Once he left, I put up my tent ASAP and was vertical (horizontal) in no time. The drunken guys were yelling and I feared it was going to be a long light. Luckily they went to sleep or passed out shortly after, and so did I.
Scatman 2011- This was a long long day. The views were amazing. I met a ton of people and covered a huge distance. When the lost hiker, Scott found me I was already pretty tired. I was seconds from pulling out my tent and other gear to set up camp for the night. If he had been a few minutes later I probably would have stayed put.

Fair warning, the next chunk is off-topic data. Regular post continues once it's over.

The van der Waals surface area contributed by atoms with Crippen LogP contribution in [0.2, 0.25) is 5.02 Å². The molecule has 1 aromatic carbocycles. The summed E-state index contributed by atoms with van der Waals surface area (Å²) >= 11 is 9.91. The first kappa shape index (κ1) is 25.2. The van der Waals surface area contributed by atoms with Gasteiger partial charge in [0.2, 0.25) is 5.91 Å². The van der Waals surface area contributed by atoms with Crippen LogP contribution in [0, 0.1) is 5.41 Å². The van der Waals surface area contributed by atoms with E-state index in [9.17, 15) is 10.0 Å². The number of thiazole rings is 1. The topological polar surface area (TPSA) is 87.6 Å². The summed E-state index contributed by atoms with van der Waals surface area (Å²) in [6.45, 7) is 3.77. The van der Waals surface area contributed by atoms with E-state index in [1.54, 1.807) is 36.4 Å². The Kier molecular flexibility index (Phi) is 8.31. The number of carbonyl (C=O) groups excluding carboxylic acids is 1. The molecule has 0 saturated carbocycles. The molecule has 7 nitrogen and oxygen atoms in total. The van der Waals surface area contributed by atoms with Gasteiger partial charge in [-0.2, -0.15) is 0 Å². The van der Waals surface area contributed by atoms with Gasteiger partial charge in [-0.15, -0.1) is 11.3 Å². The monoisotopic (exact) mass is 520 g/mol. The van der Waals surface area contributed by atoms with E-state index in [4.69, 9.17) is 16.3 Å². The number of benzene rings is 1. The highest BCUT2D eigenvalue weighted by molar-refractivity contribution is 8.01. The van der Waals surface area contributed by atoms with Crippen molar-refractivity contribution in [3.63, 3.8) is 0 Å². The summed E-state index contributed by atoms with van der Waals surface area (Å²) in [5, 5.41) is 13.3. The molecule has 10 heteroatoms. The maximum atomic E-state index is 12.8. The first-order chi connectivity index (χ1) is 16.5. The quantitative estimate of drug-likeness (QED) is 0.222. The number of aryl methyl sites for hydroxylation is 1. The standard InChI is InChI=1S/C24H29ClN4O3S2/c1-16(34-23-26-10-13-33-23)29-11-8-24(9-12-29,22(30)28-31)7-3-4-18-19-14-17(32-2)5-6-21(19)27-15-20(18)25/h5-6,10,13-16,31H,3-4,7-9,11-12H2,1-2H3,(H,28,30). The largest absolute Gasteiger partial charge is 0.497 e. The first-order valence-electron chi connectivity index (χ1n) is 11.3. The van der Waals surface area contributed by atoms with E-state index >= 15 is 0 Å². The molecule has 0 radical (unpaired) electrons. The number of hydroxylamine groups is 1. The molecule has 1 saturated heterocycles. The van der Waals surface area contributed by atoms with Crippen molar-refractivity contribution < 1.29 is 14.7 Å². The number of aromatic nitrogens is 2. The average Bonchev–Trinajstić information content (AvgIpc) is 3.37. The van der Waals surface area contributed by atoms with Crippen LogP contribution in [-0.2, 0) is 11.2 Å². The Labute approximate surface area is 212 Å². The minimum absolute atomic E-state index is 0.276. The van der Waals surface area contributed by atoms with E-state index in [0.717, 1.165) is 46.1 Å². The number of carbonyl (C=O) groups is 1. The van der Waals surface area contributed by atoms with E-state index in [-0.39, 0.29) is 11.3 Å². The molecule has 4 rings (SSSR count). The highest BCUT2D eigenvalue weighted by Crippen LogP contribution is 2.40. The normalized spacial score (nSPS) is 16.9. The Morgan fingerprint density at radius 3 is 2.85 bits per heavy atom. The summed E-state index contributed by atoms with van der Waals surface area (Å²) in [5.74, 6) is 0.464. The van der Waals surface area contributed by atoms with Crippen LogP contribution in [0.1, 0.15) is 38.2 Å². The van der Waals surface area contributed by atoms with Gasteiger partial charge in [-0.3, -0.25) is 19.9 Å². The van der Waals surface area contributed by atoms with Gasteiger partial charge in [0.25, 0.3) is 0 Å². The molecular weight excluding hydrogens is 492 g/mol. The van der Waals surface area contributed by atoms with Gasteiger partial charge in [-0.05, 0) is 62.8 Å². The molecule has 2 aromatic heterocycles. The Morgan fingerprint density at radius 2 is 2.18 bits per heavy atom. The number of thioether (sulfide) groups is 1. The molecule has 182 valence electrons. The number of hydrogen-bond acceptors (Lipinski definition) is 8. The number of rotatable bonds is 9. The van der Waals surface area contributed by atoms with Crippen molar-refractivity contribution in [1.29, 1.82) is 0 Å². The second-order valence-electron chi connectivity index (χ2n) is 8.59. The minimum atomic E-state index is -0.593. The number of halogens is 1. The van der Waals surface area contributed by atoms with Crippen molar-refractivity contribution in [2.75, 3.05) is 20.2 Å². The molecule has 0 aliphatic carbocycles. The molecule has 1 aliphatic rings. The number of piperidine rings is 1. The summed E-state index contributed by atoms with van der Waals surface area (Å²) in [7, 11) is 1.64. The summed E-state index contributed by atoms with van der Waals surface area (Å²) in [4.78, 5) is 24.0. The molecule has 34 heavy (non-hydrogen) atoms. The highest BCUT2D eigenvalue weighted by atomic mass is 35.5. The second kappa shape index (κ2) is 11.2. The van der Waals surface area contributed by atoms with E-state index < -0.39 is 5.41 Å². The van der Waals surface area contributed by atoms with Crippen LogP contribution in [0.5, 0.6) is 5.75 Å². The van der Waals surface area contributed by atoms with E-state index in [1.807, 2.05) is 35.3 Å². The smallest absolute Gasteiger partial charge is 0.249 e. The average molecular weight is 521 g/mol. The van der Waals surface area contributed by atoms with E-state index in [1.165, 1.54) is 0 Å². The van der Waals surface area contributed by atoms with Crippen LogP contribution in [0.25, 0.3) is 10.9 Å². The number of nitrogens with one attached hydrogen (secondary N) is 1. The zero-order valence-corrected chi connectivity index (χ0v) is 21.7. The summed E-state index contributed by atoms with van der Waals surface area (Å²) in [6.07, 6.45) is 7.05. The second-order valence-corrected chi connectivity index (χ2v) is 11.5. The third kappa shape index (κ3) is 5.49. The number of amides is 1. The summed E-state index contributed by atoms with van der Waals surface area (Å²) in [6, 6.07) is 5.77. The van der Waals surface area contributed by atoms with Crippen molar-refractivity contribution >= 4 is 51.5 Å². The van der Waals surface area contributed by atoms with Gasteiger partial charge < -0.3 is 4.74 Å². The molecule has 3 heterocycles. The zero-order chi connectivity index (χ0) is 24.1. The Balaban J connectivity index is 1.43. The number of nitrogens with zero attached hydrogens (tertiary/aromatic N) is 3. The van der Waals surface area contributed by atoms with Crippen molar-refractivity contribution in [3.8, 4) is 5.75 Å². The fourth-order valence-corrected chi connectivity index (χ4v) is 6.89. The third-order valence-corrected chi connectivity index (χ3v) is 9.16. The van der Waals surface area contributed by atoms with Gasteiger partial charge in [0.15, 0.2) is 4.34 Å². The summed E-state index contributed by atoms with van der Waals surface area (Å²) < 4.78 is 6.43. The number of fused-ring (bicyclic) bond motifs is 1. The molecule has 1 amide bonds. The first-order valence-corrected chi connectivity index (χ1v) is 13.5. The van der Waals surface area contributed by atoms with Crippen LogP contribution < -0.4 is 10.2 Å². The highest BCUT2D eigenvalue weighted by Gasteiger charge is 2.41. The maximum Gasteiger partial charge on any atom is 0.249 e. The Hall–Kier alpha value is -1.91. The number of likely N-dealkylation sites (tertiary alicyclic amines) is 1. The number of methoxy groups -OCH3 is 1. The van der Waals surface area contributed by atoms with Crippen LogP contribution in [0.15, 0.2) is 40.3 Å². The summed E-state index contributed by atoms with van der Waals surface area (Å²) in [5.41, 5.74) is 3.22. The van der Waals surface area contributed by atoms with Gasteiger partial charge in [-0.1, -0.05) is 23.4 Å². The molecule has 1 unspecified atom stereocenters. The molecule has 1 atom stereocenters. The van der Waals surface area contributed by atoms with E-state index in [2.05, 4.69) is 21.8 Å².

The fact that he did come along was good. Hiking the extra 4+ miles helped the next day as it took me longer than I thought. Scott, my friend would be waiting for me. I never did hear from Lost Scott which is too bad. I wanted to hear where his friends were and how badly he yelled at them for ditching him. I would like to yell at them too. When he finally left me I was exhausted. All I wanted to do was get in bed and sleep. I actually had a headache from being so tired. It didn’t take me long to fall asleep.
Get out there!